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Sex Offenses News

CA8 -- SORNA doesn't require defendant to register if he moves out of the country.

http://media.ca8.uscourts.gov/opndir/13/08/123616P.pdf

District court should have dismissed the indictment in this
failure-to-register case.

In a case with potentially far reaching consequences, Chief Judge James E.
Shadid of the Central District of Illinois granted a motion to suppress,
which has implications for any case where the KFF Child Pornography Filter
is used when electronic media are examined by agents using FTK Software.
FTK Software is used by government agents to categorize and organize
electronic files on seized electronic data storage devices. When running
this application, agents may choose to run the KFF Child Pornography
filter, which compares hash values for files on the device being searched
to a known database of child pornography hash values. If a match occurs,
the filter creates an alert for child pornography.

In this case, the agents
obtained a warrant to search for evidence of passport fraud, identity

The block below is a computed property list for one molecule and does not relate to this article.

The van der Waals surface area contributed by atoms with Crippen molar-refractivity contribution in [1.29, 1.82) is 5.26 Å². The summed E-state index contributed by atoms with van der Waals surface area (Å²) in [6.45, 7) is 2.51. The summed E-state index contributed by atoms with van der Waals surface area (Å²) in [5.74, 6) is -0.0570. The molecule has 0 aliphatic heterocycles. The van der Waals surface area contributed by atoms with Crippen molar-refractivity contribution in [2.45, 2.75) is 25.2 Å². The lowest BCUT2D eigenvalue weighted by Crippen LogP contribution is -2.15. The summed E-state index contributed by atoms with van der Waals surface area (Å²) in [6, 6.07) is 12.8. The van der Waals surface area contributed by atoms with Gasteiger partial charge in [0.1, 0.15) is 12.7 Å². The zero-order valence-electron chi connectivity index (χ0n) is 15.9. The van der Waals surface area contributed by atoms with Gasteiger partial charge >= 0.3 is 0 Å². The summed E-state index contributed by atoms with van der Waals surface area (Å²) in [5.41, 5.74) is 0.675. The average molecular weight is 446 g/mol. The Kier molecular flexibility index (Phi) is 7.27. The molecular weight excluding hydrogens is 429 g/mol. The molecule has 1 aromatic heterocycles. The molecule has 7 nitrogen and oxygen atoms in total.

theft, and harboring an alien. After computers and other electronic storage
devices were seized from an apartment, agents began to examine the devices using FTK Software. Although the offense did not involve allegations related to child pornography, the agent enabled the KFF Child Pornography Alert when running the FTK Software. When the software alerted to files of suspected child pornography, the agent opened the alerted files, confirmed they contained child pornography, and then sought a new search warrant.

Chief Judge Shadid first held that the use of the KFF Child Pornography
filter in this case unconstitutionally expanded the scope of the warrant.